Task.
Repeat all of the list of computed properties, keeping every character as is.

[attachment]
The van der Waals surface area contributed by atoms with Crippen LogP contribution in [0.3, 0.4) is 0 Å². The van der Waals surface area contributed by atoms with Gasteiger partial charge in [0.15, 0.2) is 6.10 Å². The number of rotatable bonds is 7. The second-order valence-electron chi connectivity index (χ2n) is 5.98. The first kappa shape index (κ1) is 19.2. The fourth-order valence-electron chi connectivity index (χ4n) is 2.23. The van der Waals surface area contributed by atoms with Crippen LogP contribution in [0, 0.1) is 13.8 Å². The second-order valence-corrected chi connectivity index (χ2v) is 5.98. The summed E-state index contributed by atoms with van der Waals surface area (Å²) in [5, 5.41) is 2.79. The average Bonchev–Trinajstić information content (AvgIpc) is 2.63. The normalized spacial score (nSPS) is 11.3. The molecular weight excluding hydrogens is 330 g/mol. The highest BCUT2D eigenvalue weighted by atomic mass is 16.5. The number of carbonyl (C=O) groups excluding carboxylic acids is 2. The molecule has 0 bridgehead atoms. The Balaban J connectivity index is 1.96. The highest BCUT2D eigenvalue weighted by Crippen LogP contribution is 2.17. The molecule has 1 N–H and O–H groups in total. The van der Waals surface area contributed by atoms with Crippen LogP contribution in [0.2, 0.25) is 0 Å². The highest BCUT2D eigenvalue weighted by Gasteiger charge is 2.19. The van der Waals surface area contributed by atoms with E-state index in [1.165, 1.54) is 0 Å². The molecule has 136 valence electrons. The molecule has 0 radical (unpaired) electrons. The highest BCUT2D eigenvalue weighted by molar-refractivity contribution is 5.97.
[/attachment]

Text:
The van der Waals surface area contributed by atoms with Crippen LogP contribution in [0.3, 0.4) is 0 Å². The van der Waals surface area contributed by atoms with Gasteiger partial charge in [0.15, 0.2) is 6.10 Å². The number of rotatable bonds is 7. The second-order valence-electron chi connectivity index (χ2n) is 5.98. The first kappa shape index (κ1) is 19.2. The fourth-order valence-electron chi connectivity index (χ4n) is 2.23. The van der Waals surface area contributed by atoms with Crippen LogP contribution in [0, 0.1) is 13.8 Å². The second-order valence-corrected chi connectivity index (χ2v) is 5.98. The summed E-state index contributed by atoms with van der Waals surface area (Å²) in [5, 5.41) is 2.79. The average Bonchev–Trinajstić information content (AvgIpc) is 2.63. The normalized spacial score (nSPS) is 11.3. The molecular weight excluding hydrogens is 330 g/mol. The highest BCUT2D eigenvalue weighted by atomic mass is 16.5. The number of carbonyl (C=O) groups excluding carboxylic acids is 2. The molecule has 0 bridgehead atoms. The Balaban J connectivity index is 1.96. The highest BCUT2D eigenvalue weighted by Crippen LogP contribution is 2.17. The molecule has 1 N–H and O–H groups in total. The van der Waals surface area contributed by atoms with Crippen LogP contribution in [0.2, 0.25) is 0 Å². The highest BCUT2D eigenvalue weighted by Gasteiger charge is 2.19. The van der Waals surface area contributed by atoms with E-state index in [1.165, 1.54) is 0 Å². The molecule has 136 valence electrons. The molecule has 0 radical (unpaired) electrons. The highest BCUT2D eigenvalue weighted by molar-refractivity contribution is 5.97.